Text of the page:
Administrators recognize lack of diversity among faculty

Teachers, staff serve as role models


Lauryn Woods

At last month’s multicutural assembly in the Welch Activity Center, the diversity of the student body was on full display. The same level of diversity is not the case for the current faculty and staff, and school administrators are attempting to address this issue.

Andrew De Las Alas, Reporter

This school prides itself on diversity, and school officials have recognized the lack of diversity among the faculty and staff and is making efforts to address the situtation.

While more than 20 percent of the student body is minority, for those students, the chance of them having a teacher of the same ethnicity is slim at best.  

An article in The New York Times introduced the idea that the diversity of a school’s teachers can impact on the students and do so in a positive way. 

For instance, an African-American male teacher might better resonate and connect with an African American student through a shared identity. A teacher of a minority population might better connect by being able to relate through shared culture, like a Hispanic teacher being able to communicate in Spanish to a Hispanic student. Or they may serve as simply a positive role model. However, the article notes that the vast majority of America’s teachers are white women.

Principal Mr. Dave Worland acknowledged this fact. He said, “We have seven folks that work in the guidance office, they’re all awesome and they do a great job but they’re all white.” 

While this isn’t necessarily a negative, Worland said some minority students may prefer a minority counselor.

Worland said, “We are blessed with some minority males in and out of the classroom like Mr. (Ken) Barlow (but) it doesn’t elude me that we could benefit more from African-Americans educators.”

In the future Worland hopes that the demographic of the faculty and staff can mirror that of the demographics around Cathedral, like Marion County and the surrounding Indianapolis area. If, for example, Indianapolis has an Hispanic population of 10 percent, in theory 10 percent of the faculty would match this demographic.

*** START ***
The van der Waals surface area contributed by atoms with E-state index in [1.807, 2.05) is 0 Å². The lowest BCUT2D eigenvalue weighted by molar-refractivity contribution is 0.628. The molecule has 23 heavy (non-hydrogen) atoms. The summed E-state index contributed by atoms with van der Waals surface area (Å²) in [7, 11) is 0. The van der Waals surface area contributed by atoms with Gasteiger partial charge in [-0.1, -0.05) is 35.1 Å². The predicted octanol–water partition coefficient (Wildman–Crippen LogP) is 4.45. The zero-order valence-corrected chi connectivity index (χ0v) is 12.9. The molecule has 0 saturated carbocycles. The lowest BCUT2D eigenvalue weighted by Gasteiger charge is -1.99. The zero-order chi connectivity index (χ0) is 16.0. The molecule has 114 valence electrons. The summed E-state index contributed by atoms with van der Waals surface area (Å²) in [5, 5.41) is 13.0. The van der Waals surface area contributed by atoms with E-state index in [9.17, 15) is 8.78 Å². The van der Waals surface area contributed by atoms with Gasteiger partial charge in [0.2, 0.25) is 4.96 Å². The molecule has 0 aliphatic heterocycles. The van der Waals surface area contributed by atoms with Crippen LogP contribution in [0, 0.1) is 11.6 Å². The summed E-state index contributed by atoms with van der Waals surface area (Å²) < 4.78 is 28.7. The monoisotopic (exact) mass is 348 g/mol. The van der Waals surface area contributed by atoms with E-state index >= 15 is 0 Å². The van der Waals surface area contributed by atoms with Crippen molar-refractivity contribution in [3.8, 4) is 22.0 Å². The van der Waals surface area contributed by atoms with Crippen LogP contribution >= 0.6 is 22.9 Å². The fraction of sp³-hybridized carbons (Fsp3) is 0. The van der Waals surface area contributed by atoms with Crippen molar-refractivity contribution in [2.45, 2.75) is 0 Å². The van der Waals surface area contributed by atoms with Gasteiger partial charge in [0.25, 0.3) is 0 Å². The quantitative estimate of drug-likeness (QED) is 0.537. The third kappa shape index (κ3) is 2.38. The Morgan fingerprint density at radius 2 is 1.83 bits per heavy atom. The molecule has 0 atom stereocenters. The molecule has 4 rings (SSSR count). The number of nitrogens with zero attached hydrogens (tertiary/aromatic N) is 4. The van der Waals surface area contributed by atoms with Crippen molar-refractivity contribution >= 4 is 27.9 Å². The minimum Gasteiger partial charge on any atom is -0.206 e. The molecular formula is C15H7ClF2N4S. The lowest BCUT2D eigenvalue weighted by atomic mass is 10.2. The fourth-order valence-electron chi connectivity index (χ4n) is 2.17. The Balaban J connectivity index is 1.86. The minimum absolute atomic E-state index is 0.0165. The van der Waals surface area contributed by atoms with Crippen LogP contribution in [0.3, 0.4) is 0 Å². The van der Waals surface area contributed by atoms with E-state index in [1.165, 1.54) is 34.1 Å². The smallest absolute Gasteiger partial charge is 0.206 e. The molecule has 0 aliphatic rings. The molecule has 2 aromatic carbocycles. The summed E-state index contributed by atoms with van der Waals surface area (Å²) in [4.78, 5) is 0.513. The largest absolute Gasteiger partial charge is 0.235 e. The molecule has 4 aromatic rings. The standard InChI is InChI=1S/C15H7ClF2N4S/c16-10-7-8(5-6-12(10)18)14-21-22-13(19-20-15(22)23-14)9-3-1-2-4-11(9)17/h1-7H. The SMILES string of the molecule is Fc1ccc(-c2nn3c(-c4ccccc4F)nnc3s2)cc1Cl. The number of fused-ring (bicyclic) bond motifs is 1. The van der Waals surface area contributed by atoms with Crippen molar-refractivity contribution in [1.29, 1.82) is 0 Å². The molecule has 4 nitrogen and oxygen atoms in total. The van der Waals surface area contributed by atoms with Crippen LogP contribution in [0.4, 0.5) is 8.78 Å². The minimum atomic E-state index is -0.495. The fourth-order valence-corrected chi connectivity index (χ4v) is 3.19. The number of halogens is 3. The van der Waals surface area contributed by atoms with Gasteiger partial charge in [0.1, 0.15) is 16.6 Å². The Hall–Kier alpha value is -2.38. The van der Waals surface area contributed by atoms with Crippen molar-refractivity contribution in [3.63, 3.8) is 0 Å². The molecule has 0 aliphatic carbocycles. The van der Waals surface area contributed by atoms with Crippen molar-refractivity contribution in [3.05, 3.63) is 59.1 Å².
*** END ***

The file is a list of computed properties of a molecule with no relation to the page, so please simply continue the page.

Worland said that he wants to see a continued diversification of the faculty and staff population, and he empathized that it isn’t simply filling a quota. “We still want mission appropriate adults. We want to bring mission appropriate students, and it’s not different for the adults we’re going to hire.”  

The current impact of minority population teachers and staff is evident in his eyes. Worland noticed the positive effect on students Mr. Chris Thomas, who was hired this year as a permanent substitute. “I do notice in the hallways and when he is teaching that he has a good rapport among all populations,” said Worland. 

Worland said that he heard about Thomas from people in the community who had said good things about him. Worland said, “If there are adults who meet Cathedral ideals” that students, teachers and parents should let him know, so he can get a jump start on hiring candidates, including candidates of minority backgrounds.

The effect of a minority adult is not lost on students. Regarding Thomas, sophomore Janae Jones-Moore said, “There’s not one person in the whole school that doesn’t like him,” and that you get “a whole different vibe from him.” She also appreciates the environment an adult of a minority population can provide “That’s why we come in here. You can talk about things,” she said in reference to vice president for diversity Mr. Ken Barlow’s office.

Junior Danielle Levingston said, “I think overall it’s important for minority students to see minority teachers in positions of power.” Levingston said teachers need to be aware of cultural differences in the classroom and that some comments may come across as insensitive to minorities. 

Barlow, whose office one afternoon in late October was full of African-American students laughing and talking, said, “I think Cathedral is very conscientious in having a diverse staff and student body.” However, he said, “I also think Cathedral has done a good job (on promoting diversity). Can it do better? Yes.”

Barlow said he feels that minority teachers have helped make a positive impact on the school. He named Mr. Marcus Robinson and Mr. Harold Spooner as key figures in the past. Both found success after Cathedral, as Robinson started Tindley Accelerated Schools and Spooner became the head men’s soccer coach at Lawrence Central. 

Barlow shares Worland’s view on the school reflecting the area around it. “It would be helpful not only for the school, but the community if our school reflected our community,” Barlow said.

Barlow said he hopes that seeing minority teachers can help displace any previously held stereotypes, and “it’s important to see people doing all kinds of things.”

English teacher Mr. Matt Panzer, who is Cuban on his mother’s side and who is a fluent speaker of Spanish, said, “I think for anyone it’s good for a room to be diverse and I’m glad I can add to that diversity.” He pointed out one of the school’s values is diversity, and the school  works toward increasing disversity among the faculty and staff.

While working in East Los Angeles, Panzer said he felt his background definitely helped him connect with students, as 90 percent of the student body was Hispanic. 

Panzer said, “All the data has shown that we need it. And we’re doing it.” Minority teachers can help share their experiences not just students in the same minority group, but all students, and help initiate an exchange through exposure.

Mr. Dennis Thomas, vice principal for academics, also noted that the faculty and staff have participated in training and professional development regarding this issue in order to better serve all students. n